Even though Earth is largely protected from the harsh radiation of open space by the layers of the atmosphere (especially ozone) that covers the planet, space weather can still impact life. For example, large solar flares and coronal mass ejections create disturbances in Earth’s magnetic field and among the charged particles of the ionosphere, which in turn can affect electronic communication on Earth, affect low-Earth satellites by making them electrically charged, and possibly even disrupt on-ground power grids.

To better understand the relationship between the ionosphere and the layers of the atmosphere extending below it all the way to the surface of the world, NASA plans to launch a new satellite. Scheduled for a Dec. 8 launch, “the Ionospheric Connection Explorer, or ICON, a low-Earth-orbiting satellite… will give us new information about how Earth’s atmosphere interacts with near-Earth space — a give-and-take that plays a major role in the safety of our satellites and reliability of communications signals,” the space agency said Wednesday.

“The conditions in our space environment — space weather — is something we need to be able to forecast. It’s difficult to predict conditions in the ionosphere tomorrow based on what we measure today,” Thomas Immel, principal investigator for the ICON mission from the University of California, Berkeley, said in a statement on NASA’s website.

The Earth-space boundary is commonly thought to be the Karman line, which is 100 kilometers (about 62 miles) above the surface. At that height, the atmosphere is too thin for regular aircraft to fly, but there is still an atmosphere, becoming thinner as you go farther from the planet. Being above the ozone layer means particles here feel the full brunt of space radiation, and many elements exist in their unstable, reactive atomic forms instead of the neutral molecular forms in the atmosphere closer to Earth.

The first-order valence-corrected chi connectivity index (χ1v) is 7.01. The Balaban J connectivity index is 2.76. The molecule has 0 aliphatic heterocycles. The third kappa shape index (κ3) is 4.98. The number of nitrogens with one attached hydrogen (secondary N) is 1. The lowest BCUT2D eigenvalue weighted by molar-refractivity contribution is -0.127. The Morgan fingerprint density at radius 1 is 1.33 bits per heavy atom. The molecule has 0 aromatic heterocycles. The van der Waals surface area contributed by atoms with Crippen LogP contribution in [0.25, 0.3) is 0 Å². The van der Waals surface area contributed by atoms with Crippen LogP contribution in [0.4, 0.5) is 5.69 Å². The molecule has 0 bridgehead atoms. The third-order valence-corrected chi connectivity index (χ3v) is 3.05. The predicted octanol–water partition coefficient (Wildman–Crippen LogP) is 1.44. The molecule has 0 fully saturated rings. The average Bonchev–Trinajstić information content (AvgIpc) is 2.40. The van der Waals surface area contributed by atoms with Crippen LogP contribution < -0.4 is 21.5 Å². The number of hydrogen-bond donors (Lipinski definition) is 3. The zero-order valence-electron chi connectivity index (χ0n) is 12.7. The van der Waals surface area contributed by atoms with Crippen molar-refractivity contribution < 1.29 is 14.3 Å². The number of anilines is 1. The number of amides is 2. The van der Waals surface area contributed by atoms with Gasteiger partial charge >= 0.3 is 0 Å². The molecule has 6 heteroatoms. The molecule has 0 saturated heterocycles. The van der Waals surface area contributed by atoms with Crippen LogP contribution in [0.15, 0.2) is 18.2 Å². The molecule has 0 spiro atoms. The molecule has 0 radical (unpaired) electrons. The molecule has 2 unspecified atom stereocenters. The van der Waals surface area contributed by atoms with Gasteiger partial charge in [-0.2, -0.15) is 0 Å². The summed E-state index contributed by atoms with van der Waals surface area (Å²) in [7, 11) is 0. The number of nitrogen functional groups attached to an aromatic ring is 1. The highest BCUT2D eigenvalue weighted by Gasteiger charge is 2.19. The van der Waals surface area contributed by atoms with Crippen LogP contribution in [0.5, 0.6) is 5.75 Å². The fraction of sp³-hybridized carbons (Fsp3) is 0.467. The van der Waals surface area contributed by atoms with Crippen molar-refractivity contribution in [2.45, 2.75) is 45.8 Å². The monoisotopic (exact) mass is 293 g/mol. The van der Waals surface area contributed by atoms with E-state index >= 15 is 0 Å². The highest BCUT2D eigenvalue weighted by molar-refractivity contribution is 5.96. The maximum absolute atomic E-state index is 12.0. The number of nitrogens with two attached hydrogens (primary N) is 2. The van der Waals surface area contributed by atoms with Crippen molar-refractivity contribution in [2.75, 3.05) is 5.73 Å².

NASA's Ionospheric Connection Explorer, or ICON, launches in December 2017 and orbits above the upper atmosphere, through the bottom edge of near-Earth space. From this vantage point, ICON observes both the upper atmosphere — made of neutral particles — and a layer of charged particles called the ionosphere, which extends from about 50 to 360 miles above the surface of Earth. Processes in the ionosphere also create bright swaths of color in the sky, known as airglow. ICON will observe how interactions between terrestrial weather and the ionosphere create such shimmering airglow as well as other changes in the space environment. NASA's Goddard Space Flight Center/ICON

This rarified neutral atmosphere (the reactive compounds there cause a faint glow, called airglow) shares space with the ionosphere, which is made up of charged particles and ions that result as the ultraviolet portion of sunlight breaks down particles further, removing electrons from molecules and atoms. This region is influenced by both the space weather from above it and by weather conditions below on Earth.

The ionosphere is where the International Space Station orbits Earth, as do many low-Earth orbit satellites. This charged layer is also important for communication signals, such as the GPS system. ICON will fly above the ISS orbit, at a height of about 350 miles above Earth’s surface.

Doug Rowland, mission scientist for ICON at NASA’s Goddard Space Flight Center in Greenbelt, Maryland, said in the NASA statement: “ICON aims to understand how Earth’s weather modifies space weather. We’re looking at how the weather that we live in — rain, heat, snow, thunderstorms, hurricanes — affects the space environment above us.”

The satellite will carry four instruments to undertake its mission objective. Three of those instruments will focus on studying the airflow, while a pair of identical copies of the fourth will study the ionized gas in the immediate vicinity of the spacecraft.